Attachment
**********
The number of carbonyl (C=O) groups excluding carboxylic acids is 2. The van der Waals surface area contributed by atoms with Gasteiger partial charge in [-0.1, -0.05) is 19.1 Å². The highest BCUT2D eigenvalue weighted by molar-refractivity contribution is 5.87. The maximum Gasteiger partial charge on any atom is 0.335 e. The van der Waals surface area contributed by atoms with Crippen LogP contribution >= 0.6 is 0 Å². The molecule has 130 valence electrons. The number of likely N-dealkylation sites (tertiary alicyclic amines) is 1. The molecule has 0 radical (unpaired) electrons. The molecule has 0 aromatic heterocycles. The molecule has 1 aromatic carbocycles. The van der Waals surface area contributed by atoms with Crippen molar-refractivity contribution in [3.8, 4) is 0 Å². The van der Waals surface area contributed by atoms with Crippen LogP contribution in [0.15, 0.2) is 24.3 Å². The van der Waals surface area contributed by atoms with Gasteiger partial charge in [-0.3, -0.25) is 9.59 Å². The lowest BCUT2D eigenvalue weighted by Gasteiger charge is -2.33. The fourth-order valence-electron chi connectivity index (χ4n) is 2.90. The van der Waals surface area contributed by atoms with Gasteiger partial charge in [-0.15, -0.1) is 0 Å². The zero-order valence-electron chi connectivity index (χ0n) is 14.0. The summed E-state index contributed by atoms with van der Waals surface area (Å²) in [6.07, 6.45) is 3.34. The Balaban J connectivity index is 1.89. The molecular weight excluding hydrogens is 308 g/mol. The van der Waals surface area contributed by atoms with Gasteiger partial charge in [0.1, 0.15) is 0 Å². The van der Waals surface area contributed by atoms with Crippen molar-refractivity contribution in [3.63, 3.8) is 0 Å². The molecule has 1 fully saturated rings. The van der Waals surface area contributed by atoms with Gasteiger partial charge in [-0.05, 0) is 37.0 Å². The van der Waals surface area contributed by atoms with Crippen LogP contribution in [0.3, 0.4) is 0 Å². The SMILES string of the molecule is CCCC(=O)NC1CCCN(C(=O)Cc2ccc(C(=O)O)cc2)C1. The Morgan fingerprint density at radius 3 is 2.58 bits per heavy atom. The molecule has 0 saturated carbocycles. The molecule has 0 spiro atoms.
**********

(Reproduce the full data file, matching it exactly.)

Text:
The number of carbonyl (C=O) groups excluding carboxylic acids is 2. The van der Waals surface area contributed by atoms with Gasteiger partial charge in [-0.1, -0.05) is 19.1 Å². The highest BCUT2D eigenvalue weighted by molar-refractivity contribution is 5.87. The maximum Gasteiger partial charge on any atom is 0.335 e. The van der Waals surface area contributed by atoms with Crippen LogP contribution >= 0.6 is 0 Å². The molecule has 130 valence electrons. The number of likely N-dealkylation sites (tertiary alicyclic amines) is 1. The molecule has 0 radical (unpaired) electrons. The molecule has 0 aromatic heterocycles. The molecule has 1 aromatic carbocycles. The van der Waals surface area contributed by atoms with Crippen molar-refractivity contribution in [3.8, 4) is 0 Å². The van der Waals surface area contributed by atoms with Crippen LogP contribution in [0.15, 0.2) is 24.3 Å². The van der Waals surface area contributed by atoms with Gasteiger partial charge in [-0.3, -0.25) is 9.59 Å². The lowest BCUT2D eigenvalue weighted by Gasteiger charge is -2.33. The fourth-order valence-electron chi connectivity index (χ4n) is 2.90. The van der Waals surface area contributed by atoms with Gasteiger partial charge in [-0.15, -0.1) is 0 Å². The zero-order valence-electron chi connectivity index (χ0n) is 14.0. The summed E-state index contributed by atoms with van der Waals surface area (Å²) in [6.07, 6.45) is 3.34. The Balaban J connectivity index is 1.89. The molecular weight excluding hydrogens is 308 g/mol. The van der Waals surface area contributed by atoms with Gasteiger partial charge in [0.1, 0.15) is 0 Å². The van der Waals surface area contributed by atoms with Crippen molar-refractivity contribution in [3.63, 3.8) is 0 Å². The molecule has 1 fully saturated rings. The van der Waals surface area contributed by atoms with Gasteiger partial charge in [-0.05, 0) is 37.0 Å². The van der Waals surface area contributed by atoms with Crippen LogP contribution in [0.3, 0.4) is 0 Å². The SMILES string of the molecule is CCCC(=O)NC1CCCN(C(=O)Cc2ccc(C(=O)O)cc2)C1. The Morgan fingerprint density at radius 3 is 2.58 bits per heavy atom. The molecule has 0 saturated carbocycles. The molecule has 0 spiro atoms.